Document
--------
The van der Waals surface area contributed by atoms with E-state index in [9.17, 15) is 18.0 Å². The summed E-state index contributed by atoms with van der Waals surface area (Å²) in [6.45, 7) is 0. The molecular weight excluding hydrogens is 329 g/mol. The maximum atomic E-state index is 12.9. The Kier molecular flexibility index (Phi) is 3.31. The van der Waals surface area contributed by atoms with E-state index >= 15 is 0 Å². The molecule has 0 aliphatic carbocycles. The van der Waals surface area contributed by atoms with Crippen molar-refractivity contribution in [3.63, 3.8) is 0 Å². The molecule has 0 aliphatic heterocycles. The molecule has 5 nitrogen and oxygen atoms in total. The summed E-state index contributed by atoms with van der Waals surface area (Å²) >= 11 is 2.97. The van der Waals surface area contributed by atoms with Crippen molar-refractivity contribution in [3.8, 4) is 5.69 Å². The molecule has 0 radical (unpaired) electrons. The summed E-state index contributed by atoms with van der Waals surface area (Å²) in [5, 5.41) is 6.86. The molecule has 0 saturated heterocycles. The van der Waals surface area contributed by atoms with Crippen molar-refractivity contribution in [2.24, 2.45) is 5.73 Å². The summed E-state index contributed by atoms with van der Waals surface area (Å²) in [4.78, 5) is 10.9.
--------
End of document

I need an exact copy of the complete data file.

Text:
The van der Waals surface area contributed by atoms with E-state index in [9.17, 15) is 18.0 Å². The summed E-state index contributed by atoms with van der Waals surface area (Å²) in [6.45, 7) is 0. The molecular weight excluding hydrogens is 329 g/mol. The maximum atomic E-state index is 12.9. The Kier molecular flexibility index (Phi) is 3.31. The van der Waals surface area contributed by atoms with E-state index >= 15 is 0 Å². The molecule has 0 aliphatic carbocycles. The van der Waals surface area contributed by atoms with Crippen molar-refractivity contribution in [3.63, 3.8) is 0 Å². The molecule has 0 aliphatic heterocycles. The molecule has 5 nitrogen and oxygen atoms in total. The summed E-state index contributed by atoms with van der Waals surface area (Å²) >= 11 is 2.97. The van der Waals surface area contributed by atoms with Crippen molar-refractivity contribution in [3.8, 4) is 5.69 Å². The molecule has 0 radical (unpaired) electrons. The summed E-state index contributed by atoms with van der Waals surface area (Å²) in [5, 5.41) is 6.86. The molecule has 0 saturated heterocycles. The van der Waals surface area contributed by atoms with Crippen molar-refractivity contribution in [2.24, 2.45) is 5.73 Å². The summed E-state index contributed by atoms with van der Waals surface area (Å²) in [4.78, 5) is 10.9.